WWD.com/business-news/financial/destination-xl-profits-fall-in-q1-6952748/
government-trade
government-trade

Destination XL Profits Fall in Q1

Results in the first quarter were impacted by colder-than-usual weather in the early part of the period.

The Destination XL store in Las Vegas.

Destination XL Group Inc. continues to move forward with its transformation from Casual Male, although results in the first quarter were impacted by colder-than-usual weather in the early part of the period.

Net income for the quarter ended May 4 slid 55.4 percent to $1 million, or 2 cents a diluted share, versus year-ago income of $2.3 million, or 5 cents a share. Sales fell 2 percent to $93.6 million from $95.5 million a year earlier.

Analysts were looking for earnings of a penny per share on sales of $99.6 million.

In a conference call Friday morning, David Levin, chief executive officer of the Canton, Mass.-based big and tall men’s wear retailer, said although sales in April rebounded, they were not enough to offset softness earlier in the quarter. Overall, consolidated comparable-store sales in the period were down 0.5 percent.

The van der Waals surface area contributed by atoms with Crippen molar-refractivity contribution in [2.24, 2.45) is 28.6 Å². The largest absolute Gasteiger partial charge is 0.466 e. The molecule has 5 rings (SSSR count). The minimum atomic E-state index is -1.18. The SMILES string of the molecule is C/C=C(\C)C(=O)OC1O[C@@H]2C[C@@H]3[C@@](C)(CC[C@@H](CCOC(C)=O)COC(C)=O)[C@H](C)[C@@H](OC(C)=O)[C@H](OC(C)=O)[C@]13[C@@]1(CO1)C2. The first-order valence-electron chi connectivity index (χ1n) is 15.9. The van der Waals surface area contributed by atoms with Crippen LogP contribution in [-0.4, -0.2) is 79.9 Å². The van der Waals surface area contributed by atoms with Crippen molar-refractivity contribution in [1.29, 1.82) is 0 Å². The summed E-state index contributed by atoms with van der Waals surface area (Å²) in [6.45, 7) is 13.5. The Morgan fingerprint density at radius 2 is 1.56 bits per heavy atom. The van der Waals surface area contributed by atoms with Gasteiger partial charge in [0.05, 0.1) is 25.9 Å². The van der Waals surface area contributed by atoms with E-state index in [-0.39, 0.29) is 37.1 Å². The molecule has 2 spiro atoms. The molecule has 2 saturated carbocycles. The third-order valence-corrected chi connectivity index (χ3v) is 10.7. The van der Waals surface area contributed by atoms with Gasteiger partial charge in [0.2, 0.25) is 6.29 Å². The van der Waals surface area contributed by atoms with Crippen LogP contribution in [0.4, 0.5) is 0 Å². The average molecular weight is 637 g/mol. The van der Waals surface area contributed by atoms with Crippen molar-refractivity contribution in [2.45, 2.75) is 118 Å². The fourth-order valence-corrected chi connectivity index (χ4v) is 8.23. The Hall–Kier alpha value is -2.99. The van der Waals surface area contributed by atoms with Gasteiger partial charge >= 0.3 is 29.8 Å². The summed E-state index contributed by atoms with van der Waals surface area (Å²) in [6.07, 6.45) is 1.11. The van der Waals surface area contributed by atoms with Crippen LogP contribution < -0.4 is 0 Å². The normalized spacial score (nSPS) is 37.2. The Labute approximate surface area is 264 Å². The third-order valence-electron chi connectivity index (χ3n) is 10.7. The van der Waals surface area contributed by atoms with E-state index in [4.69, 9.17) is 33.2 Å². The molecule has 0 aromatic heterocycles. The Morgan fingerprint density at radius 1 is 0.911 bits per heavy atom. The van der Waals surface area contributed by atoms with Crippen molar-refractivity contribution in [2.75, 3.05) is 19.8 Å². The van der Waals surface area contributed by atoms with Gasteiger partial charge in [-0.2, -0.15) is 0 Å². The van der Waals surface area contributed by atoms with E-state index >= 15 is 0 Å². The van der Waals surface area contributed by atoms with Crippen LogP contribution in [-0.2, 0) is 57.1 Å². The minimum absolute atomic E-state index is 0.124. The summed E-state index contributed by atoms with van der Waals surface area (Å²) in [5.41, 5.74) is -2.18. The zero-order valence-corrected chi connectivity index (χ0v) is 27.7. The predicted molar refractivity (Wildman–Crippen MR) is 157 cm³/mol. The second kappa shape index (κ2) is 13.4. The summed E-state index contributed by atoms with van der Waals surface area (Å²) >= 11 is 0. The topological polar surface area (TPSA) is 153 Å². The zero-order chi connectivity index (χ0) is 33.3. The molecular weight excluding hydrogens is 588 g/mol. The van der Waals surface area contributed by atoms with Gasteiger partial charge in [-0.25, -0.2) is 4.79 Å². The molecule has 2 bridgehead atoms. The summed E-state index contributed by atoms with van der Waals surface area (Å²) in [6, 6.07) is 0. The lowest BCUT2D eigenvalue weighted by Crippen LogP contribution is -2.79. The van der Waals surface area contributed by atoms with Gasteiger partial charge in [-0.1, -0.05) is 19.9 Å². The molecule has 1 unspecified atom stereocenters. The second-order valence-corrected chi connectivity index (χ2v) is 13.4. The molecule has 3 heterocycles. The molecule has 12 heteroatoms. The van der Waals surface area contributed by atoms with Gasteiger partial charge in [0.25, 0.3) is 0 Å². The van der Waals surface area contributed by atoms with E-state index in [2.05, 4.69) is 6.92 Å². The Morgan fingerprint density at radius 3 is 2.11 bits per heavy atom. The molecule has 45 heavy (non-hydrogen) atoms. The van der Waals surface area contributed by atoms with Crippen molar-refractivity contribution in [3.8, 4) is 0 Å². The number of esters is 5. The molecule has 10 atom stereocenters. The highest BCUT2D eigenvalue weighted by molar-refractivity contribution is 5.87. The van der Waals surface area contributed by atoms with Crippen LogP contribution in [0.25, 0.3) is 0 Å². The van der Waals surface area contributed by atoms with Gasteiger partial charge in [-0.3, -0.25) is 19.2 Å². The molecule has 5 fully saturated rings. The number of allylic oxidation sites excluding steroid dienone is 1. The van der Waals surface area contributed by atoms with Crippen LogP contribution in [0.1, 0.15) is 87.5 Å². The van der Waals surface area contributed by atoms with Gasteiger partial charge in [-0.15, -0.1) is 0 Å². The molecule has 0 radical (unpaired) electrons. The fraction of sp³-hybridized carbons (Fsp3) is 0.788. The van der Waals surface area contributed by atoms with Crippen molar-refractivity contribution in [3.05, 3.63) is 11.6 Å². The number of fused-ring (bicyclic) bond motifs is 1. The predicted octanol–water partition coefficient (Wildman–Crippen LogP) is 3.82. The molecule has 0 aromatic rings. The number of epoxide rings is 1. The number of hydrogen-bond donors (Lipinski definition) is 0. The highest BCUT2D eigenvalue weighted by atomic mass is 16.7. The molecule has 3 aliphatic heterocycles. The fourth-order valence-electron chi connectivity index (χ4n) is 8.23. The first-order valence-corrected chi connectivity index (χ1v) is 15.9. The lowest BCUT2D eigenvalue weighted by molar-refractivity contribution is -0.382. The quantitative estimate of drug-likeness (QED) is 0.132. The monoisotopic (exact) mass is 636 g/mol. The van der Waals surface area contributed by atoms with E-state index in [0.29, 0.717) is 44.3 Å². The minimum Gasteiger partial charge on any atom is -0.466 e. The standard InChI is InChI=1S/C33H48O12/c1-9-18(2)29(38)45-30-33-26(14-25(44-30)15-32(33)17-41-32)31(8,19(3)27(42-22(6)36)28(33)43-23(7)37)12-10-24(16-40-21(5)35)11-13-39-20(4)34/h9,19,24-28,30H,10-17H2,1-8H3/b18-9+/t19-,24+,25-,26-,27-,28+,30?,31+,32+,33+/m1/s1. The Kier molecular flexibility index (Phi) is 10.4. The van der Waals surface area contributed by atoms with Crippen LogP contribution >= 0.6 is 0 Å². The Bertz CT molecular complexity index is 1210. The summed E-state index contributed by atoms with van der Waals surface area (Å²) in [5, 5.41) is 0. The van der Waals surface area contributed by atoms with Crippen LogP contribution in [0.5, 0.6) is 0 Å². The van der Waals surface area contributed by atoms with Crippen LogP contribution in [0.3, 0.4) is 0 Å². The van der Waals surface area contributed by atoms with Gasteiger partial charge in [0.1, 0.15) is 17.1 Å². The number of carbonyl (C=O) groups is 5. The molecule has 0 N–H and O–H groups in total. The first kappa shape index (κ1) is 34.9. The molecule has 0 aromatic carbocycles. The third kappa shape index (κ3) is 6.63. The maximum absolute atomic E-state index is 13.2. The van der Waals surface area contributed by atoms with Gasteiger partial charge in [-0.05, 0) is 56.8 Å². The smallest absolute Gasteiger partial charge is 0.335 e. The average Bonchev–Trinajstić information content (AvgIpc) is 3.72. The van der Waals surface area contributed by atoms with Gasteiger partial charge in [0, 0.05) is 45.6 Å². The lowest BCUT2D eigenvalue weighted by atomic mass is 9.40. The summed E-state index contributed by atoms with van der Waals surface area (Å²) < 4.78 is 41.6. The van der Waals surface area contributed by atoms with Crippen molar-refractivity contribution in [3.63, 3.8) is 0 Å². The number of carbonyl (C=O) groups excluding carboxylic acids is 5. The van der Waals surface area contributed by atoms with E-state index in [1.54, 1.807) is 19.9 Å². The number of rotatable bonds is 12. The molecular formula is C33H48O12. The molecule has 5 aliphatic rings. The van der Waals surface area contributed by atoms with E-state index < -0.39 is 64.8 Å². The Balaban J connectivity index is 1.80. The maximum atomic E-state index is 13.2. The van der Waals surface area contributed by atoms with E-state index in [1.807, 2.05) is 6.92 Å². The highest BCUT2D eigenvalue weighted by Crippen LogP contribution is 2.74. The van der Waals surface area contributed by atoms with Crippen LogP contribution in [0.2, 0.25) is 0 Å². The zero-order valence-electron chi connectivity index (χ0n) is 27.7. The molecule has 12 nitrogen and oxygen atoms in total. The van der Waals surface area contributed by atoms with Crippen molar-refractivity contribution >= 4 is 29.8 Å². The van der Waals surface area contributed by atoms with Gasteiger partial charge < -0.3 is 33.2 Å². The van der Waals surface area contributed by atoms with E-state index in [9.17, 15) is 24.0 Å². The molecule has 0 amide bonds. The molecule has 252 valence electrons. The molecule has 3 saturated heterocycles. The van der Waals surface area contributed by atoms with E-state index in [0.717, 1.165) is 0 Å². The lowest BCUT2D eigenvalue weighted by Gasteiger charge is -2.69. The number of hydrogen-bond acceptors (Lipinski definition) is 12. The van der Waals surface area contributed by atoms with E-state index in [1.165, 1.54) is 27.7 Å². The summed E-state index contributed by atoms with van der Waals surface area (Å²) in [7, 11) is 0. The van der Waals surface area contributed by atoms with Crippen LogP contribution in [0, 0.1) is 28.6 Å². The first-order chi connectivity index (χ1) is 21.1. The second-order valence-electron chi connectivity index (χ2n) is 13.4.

RELATED CONTENT: Click Here for More Earnings Coverage >>

On a more positive note, Levin said the company continues to make progress on its “accelerated three-year strategy” to roll out its DXL superstore concept. There are currently 54 stores in operation, and these units, which accounted for 22 percent of total sales in the quarter, posted comp-store increases of 17.7 percent in the period.

He said dollars per transaction also rose at these stores, increasing 17.6 percent in the first quarter to $154 from $131 last year. Dollars per transaction at Casual Male XL stores during the quarter were $110. Levin also pointed to “better sales productivity” at the DXL stores, with an “improved sales mix toward higher-end name brands and increased sales penetration in tailored clothing. Also, all DXL stores now have a custom made-to-measure department that offers a robust selection of suits, sport clothes along with dress pants and shirts.”

The company is expecting to achieve further traction at these stores as a new national marketing campaign gains steam. New commercials launched May 5, and the results so far appear to be “resonating with our customers,” he said.

He said the goal is to grow the company’s total customer base by 40 percent over the next three years.
Looking ahead, Levin said the company will expand the number of DXL stores in operation to between 105 and 112 this year, while closing 110 to 119 Casual Male stores. By 2015, all Casual Male stores are expected to be closed, replaced by 215 to 230 DXL units.

For fiscal 2013, the company is continuing to project comp-store sales increases of between 8.5 and 10 percent, total sales of $415 million to $420 million and diluted EPS that are break-even.